Like it or not, it’s another election year. Which means it’s time for Christians to think clearly about political engagement.
Fellow Christian, it’s time for a “DTR” with politics. Christian college alums like me will know what that means. “DTR” stands for “define the relationship.” It’s that talk a young man and a young woman must have to clarify one another’s romantic intentions. Every Christian college in America has a “DTR spot,” a designated place for these important talks: the chapel, the quad, the gazebo, or the lake.
Well, when it comes to politics, the Church is long overdue for a DTR.
Debates are raging about how we, as Christians, should relate to politics and government. Some have called for a hiatus, for Christians to step away from politics, to refocus on the Kingdom of God, and to work on our damaged reputation. Others have called for a heightened national allegiance in Jesus name, especially to our current leadership, with some even proclaiming that to question our leadership is to question God Himself.
Well, neither of these are appropriate responses for Christ-followers.
There’s no question that the last presidential election has made this DTR all the more necessary, and all the more complicated. Self-identified evangelicals are constantly told how hypocritical they’ve been for voting for and now continuing to support Donald Trump, given his moral failings.
On the other hand, the Democratic Party, particularly the previous administration, has made abortion, the advancement and expansion of new sexual ideologies, and the compromising of conscience rights, its top policy priorities.
Given where we’d be had the other candidate been elected, it’s important to note that Trump has kept key campaign promises to Christians, such as rolling back outrageous Obama-era policies that threatened religious liberty and placing a staunchly pro-life justice on the Supreme Court.
And yet, accusations of past immorality, and, shall we say a “Twitter problem,” have plagued this President, not to mention that yet another Republican Congress has failed to provide a budget that defunds Planned Parenthood—something the GOP has pledged to do for years.
So we’re back to the tough question: What should our relationship with politics be, as Christians?
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Let’s begin with this: to expect a government or a political party to fix problems that are non-political at root is indeed a form of idolatry. The most pressing cultural issues we face as a nation are cultural, upstream of politics. And yet, policies will either contribute to, or counter, our cultural confusions. So politics matters. Still. A lot. We must stay engaged.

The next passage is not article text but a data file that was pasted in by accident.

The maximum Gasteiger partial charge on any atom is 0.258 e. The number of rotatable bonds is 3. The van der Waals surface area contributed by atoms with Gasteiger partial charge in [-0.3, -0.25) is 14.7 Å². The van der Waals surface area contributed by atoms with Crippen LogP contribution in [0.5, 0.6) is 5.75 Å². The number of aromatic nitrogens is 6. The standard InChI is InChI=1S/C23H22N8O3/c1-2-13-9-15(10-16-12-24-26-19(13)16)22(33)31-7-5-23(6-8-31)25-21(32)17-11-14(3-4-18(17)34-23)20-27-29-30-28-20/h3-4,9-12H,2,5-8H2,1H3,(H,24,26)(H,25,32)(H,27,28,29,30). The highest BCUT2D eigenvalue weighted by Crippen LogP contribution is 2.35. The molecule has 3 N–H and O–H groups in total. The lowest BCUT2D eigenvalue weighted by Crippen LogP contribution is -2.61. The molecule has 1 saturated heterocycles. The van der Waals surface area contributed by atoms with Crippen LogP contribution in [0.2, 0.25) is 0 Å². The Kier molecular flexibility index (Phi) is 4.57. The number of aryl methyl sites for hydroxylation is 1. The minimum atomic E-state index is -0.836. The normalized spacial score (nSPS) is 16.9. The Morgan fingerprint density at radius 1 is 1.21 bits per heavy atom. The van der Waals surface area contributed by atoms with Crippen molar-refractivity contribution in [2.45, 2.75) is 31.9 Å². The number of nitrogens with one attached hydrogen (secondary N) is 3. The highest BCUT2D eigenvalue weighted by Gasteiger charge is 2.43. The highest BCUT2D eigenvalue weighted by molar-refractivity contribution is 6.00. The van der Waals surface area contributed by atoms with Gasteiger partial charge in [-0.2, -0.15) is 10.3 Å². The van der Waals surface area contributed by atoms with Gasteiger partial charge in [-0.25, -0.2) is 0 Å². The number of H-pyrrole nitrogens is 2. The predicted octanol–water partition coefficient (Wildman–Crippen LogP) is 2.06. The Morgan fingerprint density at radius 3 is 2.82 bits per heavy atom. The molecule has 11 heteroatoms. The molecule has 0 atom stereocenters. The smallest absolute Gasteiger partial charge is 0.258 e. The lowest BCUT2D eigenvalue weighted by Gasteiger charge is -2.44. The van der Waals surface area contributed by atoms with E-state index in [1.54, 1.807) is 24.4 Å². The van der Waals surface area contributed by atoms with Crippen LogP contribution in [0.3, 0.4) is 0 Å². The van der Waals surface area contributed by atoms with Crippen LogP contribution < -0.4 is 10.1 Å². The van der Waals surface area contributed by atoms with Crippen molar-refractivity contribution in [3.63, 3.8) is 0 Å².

And in doing so, here are three things worthy of our attention.
I’ve just mentioned the first: policies. If we are to love our neighbors as Christ commanded, we should care deeply about policies that impact their lives.
Another is character. It matters. Still. A lot. And it matters on “our” side as well as “their” side. We can walk and chew gum at the same time. It’s perfectly consistent to be critical of moral failings, while applauding decisions and policies. It may even be necessary at times to thank a candidate or officeholder for some good work, and still call on him or her to step aside to make way for someone with less baggage.
A final consideration is company. Every candidate comes with a team, and that’s especially relevant when we’re talking about the 2000 or so folks that come along with highest office in the land. We’d never vote for Nebuchadnezzar, but wouldn’t we be glad to have Daniel in an influential position? We have to evaluate a candidate’s company in our electoral decisions, urge our leaders to surround themselves with wise advisors, and warn, when necessary, of dangerous ones.
Heading into yet another election year, this “DTR” talk is long past due for all of us. But Christians can faithfully live out our dual citizenship, without moral compromise.